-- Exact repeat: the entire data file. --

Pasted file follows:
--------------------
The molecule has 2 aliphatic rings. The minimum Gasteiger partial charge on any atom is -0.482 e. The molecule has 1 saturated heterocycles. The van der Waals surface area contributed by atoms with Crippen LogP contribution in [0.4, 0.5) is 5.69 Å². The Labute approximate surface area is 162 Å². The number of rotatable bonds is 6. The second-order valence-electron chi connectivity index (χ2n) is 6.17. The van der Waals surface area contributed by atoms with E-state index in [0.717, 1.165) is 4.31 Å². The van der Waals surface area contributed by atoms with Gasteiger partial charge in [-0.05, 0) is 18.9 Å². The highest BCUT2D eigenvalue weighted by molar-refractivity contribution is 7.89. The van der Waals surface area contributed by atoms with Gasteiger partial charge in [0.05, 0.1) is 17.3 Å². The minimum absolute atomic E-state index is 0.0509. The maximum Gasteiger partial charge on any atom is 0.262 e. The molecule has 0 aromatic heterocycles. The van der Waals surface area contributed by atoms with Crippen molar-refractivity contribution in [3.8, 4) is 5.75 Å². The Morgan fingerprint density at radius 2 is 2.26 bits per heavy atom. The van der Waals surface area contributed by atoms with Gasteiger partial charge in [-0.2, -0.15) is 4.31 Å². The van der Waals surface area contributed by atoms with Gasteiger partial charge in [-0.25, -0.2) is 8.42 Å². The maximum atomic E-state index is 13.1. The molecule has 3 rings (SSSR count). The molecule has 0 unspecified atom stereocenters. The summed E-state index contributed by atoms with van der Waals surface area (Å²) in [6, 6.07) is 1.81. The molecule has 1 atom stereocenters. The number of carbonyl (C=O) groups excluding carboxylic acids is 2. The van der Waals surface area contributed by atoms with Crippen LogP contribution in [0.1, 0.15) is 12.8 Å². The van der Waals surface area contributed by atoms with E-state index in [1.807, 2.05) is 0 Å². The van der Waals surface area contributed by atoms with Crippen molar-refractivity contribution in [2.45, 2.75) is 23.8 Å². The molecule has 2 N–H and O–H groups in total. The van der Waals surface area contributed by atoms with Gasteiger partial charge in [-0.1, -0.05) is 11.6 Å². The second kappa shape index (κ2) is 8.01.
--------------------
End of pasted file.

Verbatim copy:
The molecule has 2 aliphatic rings. The minimum Gasteiger partial charge on any atom is -0.482 e. The molecule has 1 saturated heterocycles. The van der Waals surface area contributed by atoms with Crippen LogP contribution in [0.4, 0.5) is 5.69 Å². The Labute approximate surface area is 162 Å². The number of rotatable bonds is 6. The second-order valence-electron chi connectivity index (χ2n) is 6.17. The van der Waals surface area contributed by atoms with E-state index in [0.717, 1.165) is 4.31 Å². The van der Waals surface area contributed by atoms with Gasteiger partial charge in [-0.05, 0) is 18.9 Å². The highest BCUT2D eigenvalue weighted by molar-refractivity contribution is 7.89. The van der Waals surface area contributed by atoms with Gasteiger partial charge in [0.05, 0.1) is 17.3 Å². The minimum absolute atomic E-state index is 0.0509. The maximum Gasteiger partial charge on any atom is 0.262 e. The molecule has 0 aromatic heterocycles. The van der Waals surface area contributed by atoms with Crippen molar-refractivity contribution in [3.8, 4) is 5.75 Å². The Morgan fingerprint density at radius 2 is 2.26 bits per heavy atom. The van der Waals surface area contributed by atoms with Gasteiger partial charge in [-0.2, -0.15) is 4.31 Å². The van der Waals surface area contributed by atoms with Gasteiger partial charge in [-0.25, -0.2) is 8.42 Å². The maximum atomic E-state index is 13.1. The molecule has 3 rings (SSSR count). The molecule has 0 unspecified atom stereocenters. The summed E-state index contributed by atoms with van der Waals surface area (Å²) in [6, 6.07) is 1.81. The molecule has 1 atom stereocenters. The number of carbonyl (C=O) groups excluding carboxylic acids is 2. The van der Waals surface area contributed by atoms with Crippen LogP contribution in [0.1, 0.15) is 12.8 Å². The van der Waals surface area contributed by atoms with E-state index in [1.807, 2.05) is 0 Å². The van der Waals surface area contributed by atoms with Crippen molar-refractivity contribution in [2.45, 2.75) is 23.8 Å². The molecule has 2 N–H and O–H groups in total. The van der Waals surface area contributed by atoms with Gasteiger partial charge in [-0.1, -0.05) is 11.6 Å². The second kappa shape index (κ2) is 8.01.